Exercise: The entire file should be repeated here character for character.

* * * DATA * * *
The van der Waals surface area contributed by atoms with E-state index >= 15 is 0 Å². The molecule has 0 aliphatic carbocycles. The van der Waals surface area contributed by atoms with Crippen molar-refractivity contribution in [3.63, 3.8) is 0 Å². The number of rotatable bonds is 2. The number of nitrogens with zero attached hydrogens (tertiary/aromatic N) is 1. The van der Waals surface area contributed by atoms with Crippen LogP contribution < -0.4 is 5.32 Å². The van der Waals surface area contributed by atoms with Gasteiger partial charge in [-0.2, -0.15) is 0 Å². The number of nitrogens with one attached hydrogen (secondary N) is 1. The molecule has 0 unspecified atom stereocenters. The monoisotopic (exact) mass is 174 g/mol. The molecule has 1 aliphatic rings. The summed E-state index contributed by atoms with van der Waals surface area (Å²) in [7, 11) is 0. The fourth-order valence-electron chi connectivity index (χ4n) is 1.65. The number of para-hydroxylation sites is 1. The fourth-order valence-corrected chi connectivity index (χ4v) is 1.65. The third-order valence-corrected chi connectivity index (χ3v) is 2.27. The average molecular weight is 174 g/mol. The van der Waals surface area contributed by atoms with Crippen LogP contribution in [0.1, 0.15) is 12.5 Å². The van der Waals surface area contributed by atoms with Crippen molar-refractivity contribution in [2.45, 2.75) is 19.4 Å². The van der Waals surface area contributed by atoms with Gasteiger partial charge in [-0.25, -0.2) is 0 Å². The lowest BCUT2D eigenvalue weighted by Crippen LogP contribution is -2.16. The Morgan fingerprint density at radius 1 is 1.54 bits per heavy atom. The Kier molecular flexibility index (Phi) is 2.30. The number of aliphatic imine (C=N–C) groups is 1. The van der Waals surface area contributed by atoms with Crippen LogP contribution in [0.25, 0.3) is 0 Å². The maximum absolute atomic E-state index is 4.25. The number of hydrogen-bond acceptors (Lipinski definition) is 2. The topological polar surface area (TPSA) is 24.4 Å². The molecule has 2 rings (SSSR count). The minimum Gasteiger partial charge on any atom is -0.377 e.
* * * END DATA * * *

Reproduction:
The van der Waals surface area contributed by atoms with E-state index >= 15 is 0 Å². The molecule has 0 aliphatic carbocycles. The van der Waals surface area contributed by atoms with Crippen molar-refractivity contribution in [3.63, 3.8) is 0 Å². The number of rotatable bonds is 2. The number of nitrogens with zero attached hydrogens (tertiary/aromatic N) is 1. The van der Waals surface area contributed by atoms with Crippen LogP contribution < -0.4 is 5.32 Å². The van der Waals surface area contributed by atoms with Gasteiger partial charge in [-0.2, -0.15) is 0 Å². The number of nitrogens with one attached hydrogen (secondary N) is 1. The molecule has 0 unspecified atom stereocenters. The monoisotopic (exact) mass is 174 g/mol. The molecule has 1 aliphatic rings. The summed E-state index contributed by atoms with van der Waals surface area (Å²) in [7, 11) is 0. The fourth-order valence-electron chi connectivity index (χ4n) is 1.65. The number of para-hydroxylation sites is 1. The fourth-order valence-corrected chi connectivity index (χ4v) is 1.65. The third-order valence-corrected chi connectivity index (χ3v) is 2.27. The average molecular weight is 174 g/mol. The van der Waals surface area contributed by atoms with Crippen LogP contribution in [0.1, 0.15) is 12.5 Å². The van der Waals surface area contributed by atoms with Crippen molar-refractivity contribution in [2.45, 2.75) is 19.4 Å². The van der Waals surface area contributed by atoms with Gasteiger partial charge in [-0.25, -0.2) is 0 Å². The lowest BCUT2D eigenvalue weighted by Crippen LogP contribution is -2.16. The Morgan fingerprint density at radius 1 is 1.54 bits per heavy atom. The Kier molecular flexibility index (Phi) is 2.30. The number of aliphatic imine (C=N–C) groups is 1. The van der Waals surface area contributed by atoms with Crippen LogP contribution in [0.25, 0.3) is 0 Å². The maximum absolute atomic E-state index is 4.25. The number of hydrogen-bond acceptors (Lipinski definition) is 2. The topological polar surface area (TPSA) is 24.4 Å². The molecule has 2 rings (SSSR count). The minimum Gasteiger partial charge on any atom is -0.377 e.